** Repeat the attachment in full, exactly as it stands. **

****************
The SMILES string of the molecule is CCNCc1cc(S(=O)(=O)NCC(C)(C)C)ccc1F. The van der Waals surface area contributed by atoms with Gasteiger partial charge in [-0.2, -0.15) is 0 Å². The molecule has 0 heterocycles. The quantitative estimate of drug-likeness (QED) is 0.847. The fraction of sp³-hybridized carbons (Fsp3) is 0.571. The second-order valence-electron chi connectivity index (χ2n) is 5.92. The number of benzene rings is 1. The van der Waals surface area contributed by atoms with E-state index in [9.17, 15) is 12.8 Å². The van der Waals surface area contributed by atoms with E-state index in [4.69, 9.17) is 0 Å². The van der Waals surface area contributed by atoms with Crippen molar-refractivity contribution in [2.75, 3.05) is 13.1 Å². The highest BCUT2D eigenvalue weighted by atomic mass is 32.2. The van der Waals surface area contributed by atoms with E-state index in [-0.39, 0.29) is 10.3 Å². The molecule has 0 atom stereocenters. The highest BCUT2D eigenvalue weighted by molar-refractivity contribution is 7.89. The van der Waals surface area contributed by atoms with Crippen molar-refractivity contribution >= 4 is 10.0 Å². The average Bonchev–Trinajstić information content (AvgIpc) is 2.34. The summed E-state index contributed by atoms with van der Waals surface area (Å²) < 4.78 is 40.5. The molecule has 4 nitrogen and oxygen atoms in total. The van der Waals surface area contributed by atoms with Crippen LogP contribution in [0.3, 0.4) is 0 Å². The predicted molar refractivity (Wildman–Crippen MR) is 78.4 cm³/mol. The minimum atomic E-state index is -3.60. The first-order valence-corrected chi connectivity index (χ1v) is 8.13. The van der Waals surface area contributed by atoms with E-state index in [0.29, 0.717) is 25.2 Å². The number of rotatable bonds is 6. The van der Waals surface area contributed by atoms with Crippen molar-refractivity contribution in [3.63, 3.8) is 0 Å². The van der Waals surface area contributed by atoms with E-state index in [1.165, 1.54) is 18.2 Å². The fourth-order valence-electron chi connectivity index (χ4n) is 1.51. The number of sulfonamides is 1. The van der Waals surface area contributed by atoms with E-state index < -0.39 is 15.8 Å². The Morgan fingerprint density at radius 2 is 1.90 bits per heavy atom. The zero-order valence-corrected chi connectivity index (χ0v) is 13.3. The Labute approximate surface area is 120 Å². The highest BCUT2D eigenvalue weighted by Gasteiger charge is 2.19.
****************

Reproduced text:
The SMILES string of the molecule is CCNCc1cc(S(=O)(=O)NCC(C)(C)C)ccc1F. The van der Waals surface area contributed by atoms with Gasteiger partial charge in [-0.2, -0.15) is 0 Å². The molecule has 0 heterocycles. The quantitative estimate of drug-likeness (QED) is 0.847. The fraction of sp³-hybridized carbons (Fsp3) is 0.571. The second-order valence-electron chi connectivity index (χ2n) is 5.92. The number of benzene rings is 1. The van der Waals surface area contributed by atoms with E-state index in [9.17, 15) is 12.8 Å². The van der Waals surface area contributed by atoms with E-state index in [4.69, 9.17) is 0 Å². The van der Waals surface area contributed by atoms with Crippen molar-refractivity contribution in [2.75, 3.05) is 13.1 Å². The highest BCUT2D eigenvalue weighted by atomic mass is 32.2. The van der Waals surface area contributed by atoms with E-state index in [-0.39, 0.29) is 10.3 Å². The molecule has 0 atom stereocenters. The highest BCUT2D eigenvalue weighted by molar-refractivity contribution is 7.89. The van der Waals surface area contributed by atoms with Crippen molar-refractivity contribution >= 4 is 10.0 Å². The average Bonchev–Trinajstić information content (AvgIpc) is 2.34. The summed E-state index contributed by atoms with van der Waals surface area (Å²) < 4.78 is 40.5. The molecule has 4 nitrogen and oxygen atoms in total. The van der Waals surface area contributed by atoms with Crippen LogP contribution in [0.3, 0.4) is 0 Å². The predicted molar refractivity (Wildman–Crippen MR) is 78.4 cm³/mol. The minimum atomic E-state index is -3.60. The first-order valence-corrected chi connectivity index (χ1v) is 8.13. The van der Waals surface area contributed by atoms with E-state index in [0.29, 0.717) is 25.2 Å². The number of rotatable bonds is 6. The van der Waals surface area contributed by atoms with Crippen molar-refractivity contribution in [3.63, 3.8) is 0 Å². The van der Waals surface area contributed by atoms with E-state index in [1.165, 1.54) is 18.2 Å². The fourth-order valence-electron chi connectivity index (χ4n) is 1.51. The number of sulfonamides is 1. The van der Waals surface area contributed by atoms with E-state index < -0.39 is 15.8 Å². The Morgan fingerprint density at radius 2 is 1.90 bits per heavy atom. The zero-order valence-corrected chi connectivity index (χ0v) is 13.3. The Labute approximate surface area is 120 Å². The highest BCUT2D eigenvalue weighted by Gasteiger charge is 2.19.